Wednesday, November 27, 2013

Three Big Financial Mistakes Home Buyers Make

Custom Smart Homes has good reviews because we know everything there is to know about building homes.  When you’re busy planning to move into a home you designed, it’s naturally to get a little swept up in the excitement.  You’re spending time buying new things for your home, changing your address, and gushing to friends and family members about finally being able to have the home of your dreams.  Buying a new home is very exciting, but it’s also a huge financial commitment.  Purchasing a house is one the biggest financial decisions you’ll ever make, so you want to make sure you do everything right.  If you’re planning on buying a new home, make sure you avoid making these common money mistakes.

Forgetting about added costs

When most people make a budget for buying their home, they usually only factor in costs for the down payment and future mortgage payments.  When you’re buying a home, your money won’t just be going towards the cost of the actually home.  You’ll have to pay for utilities, property taxes, maintenance costs, insurance, and other services.  Talk to utility companies in your area and get an estimate on how much their services will cost.  You could also talk to neighbors and see what they have to say about utility costs.  Regardless of what you do, make sure you set aside funds for other home costs when you’re planning your budget.

Getting caught up in the feeling of “newness”

When some people buy a nice new home, they can get the urge to start buying new things that they may not need.  Your car may be running fine, but you decide to get a new one because the old one just doesn’t look as nice next to your home.  You see a beautiful dining room, and decide to toss out your old dining room furniture so you can get newer and better looking furniture.  Don’t let your finances be dominated novelty and appearance, try to avoid spending money on items you don’t really need once you move.

Putting down a nominal down payment

It may seem like a bargain when your lender says they’ll only require 4% of the total cost as a down payment, but that bargain will come back to haunt you later.  There isn’t anything inherently wrong with paying a cheap down payment, but it’ll leave you with a very small amount of equity in your home.  There’s also the added problem of having to pay for private mortgage insurance.  A lot of home buyers don’t know that many banks classify mortgages with that small of a down payment as “risky”, and to offset that risk banks make the owners pay for insurance in case something happens.  Those insurance payments will last until you have around 20% equity in your home, and that can take years to achieve.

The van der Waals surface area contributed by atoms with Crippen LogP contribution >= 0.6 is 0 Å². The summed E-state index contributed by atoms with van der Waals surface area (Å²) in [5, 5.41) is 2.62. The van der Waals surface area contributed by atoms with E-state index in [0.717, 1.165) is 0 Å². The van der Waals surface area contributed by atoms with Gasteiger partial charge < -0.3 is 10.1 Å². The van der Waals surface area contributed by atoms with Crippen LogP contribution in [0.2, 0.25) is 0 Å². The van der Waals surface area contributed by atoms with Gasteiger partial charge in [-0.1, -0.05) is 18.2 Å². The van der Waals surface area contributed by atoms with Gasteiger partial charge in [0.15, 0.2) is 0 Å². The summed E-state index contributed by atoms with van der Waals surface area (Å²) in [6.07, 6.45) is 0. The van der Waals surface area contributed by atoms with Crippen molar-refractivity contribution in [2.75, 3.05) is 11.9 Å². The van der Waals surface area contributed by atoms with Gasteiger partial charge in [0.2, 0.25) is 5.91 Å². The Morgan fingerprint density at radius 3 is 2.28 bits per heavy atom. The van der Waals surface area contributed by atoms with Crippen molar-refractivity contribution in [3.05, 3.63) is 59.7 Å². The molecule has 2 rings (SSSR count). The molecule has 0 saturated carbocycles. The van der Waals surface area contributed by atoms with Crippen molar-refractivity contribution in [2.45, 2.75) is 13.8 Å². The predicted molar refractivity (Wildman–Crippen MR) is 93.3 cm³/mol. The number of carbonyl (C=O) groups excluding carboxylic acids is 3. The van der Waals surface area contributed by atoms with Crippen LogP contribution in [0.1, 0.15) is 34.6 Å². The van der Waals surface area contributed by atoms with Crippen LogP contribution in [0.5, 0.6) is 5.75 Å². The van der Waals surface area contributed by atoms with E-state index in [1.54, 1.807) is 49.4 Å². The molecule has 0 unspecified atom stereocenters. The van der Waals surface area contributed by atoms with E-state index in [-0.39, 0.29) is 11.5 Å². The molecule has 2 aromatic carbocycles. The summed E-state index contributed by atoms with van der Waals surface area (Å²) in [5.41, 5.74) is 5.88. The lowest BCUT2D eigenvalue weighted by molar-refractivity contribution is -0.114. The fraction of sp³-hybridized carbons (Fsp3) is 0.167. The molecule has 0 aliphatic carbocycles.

Monday, November 25, 2013

Four Things Home Owners Wish They Had Done Sooner

Custom Smart Homes has built countless houses for people across the great state of Tennessee, and during our decades of business we’ve talked to a lot of families and future home owners.  When you’re planning a home it’s easy to get caught up in the big picture, but you can’t forget to plan and think about the little things that come along with planning and building a home.  Some people spend time focusing on having the right tile for the bathroom and having a big bay window in the living room, and forget about some of the fundamental aspects of planning a home.  They always say hindsight is 20/20, and there are some common things home owners wish they had done during the planning and purchasing process.

Saving sooner

The earlier you start saving for a new home, the better the home buying process will be.  If you wait till the last minute to start saving for your down payment, you could greatly under or overestimate just how much money you can afford to spend on your new home.  Don’t start saving when you decide on your dream home, you should start building your savings as soon as home buying thoughts enter your head.

Shopping around for mortgages

This ties in with the previous point.  If you spend too much time dreaming of your new home and not planning for it, you may not be able to handle the financial aspects of owning your new home.  Ideally you should shop around for everything you own, but this is especially true for people that are looking for a mortgage.  Don’t feel like you have to get a mortgage from the bank you’re currently with.  Check with different banks and even credit unions so that you can compare and contrast prices.  Saving $50 a month on your mortgage may not seem like that big of a difference, but that small savings you got from shopping around could save you thousands of dollars in the future.

Buying furniture before the move in

It may make sense for you to start doing your furniture shopping as soon as you have home to put it in, but you’ll be in a for an unpleasant experience when the only piece of furniture in your home for two weeks is a futon.  Don’t wait until the last minute to start furnishing your home.  Start buying your big items before the move, and opt to have them shipped to your home on moving day.  You’ll be much more comfortable in your new home, and you’ll be able to spend time settling and unpacking.

Thinking about the future

Your two bedroom home can be perfect for just you and your spouse, but if you decide to have kids your spacious two bedroom abode can get very cramped.  Nobody can see into the future, but you should try to anticipate what the next few years of your life will be like when you’re buying a home.   If you’re planning on having children, look for homes that have enough rooms.  If you’re going to be sending your kids to college, think about finding a home with rooms you can easily convert.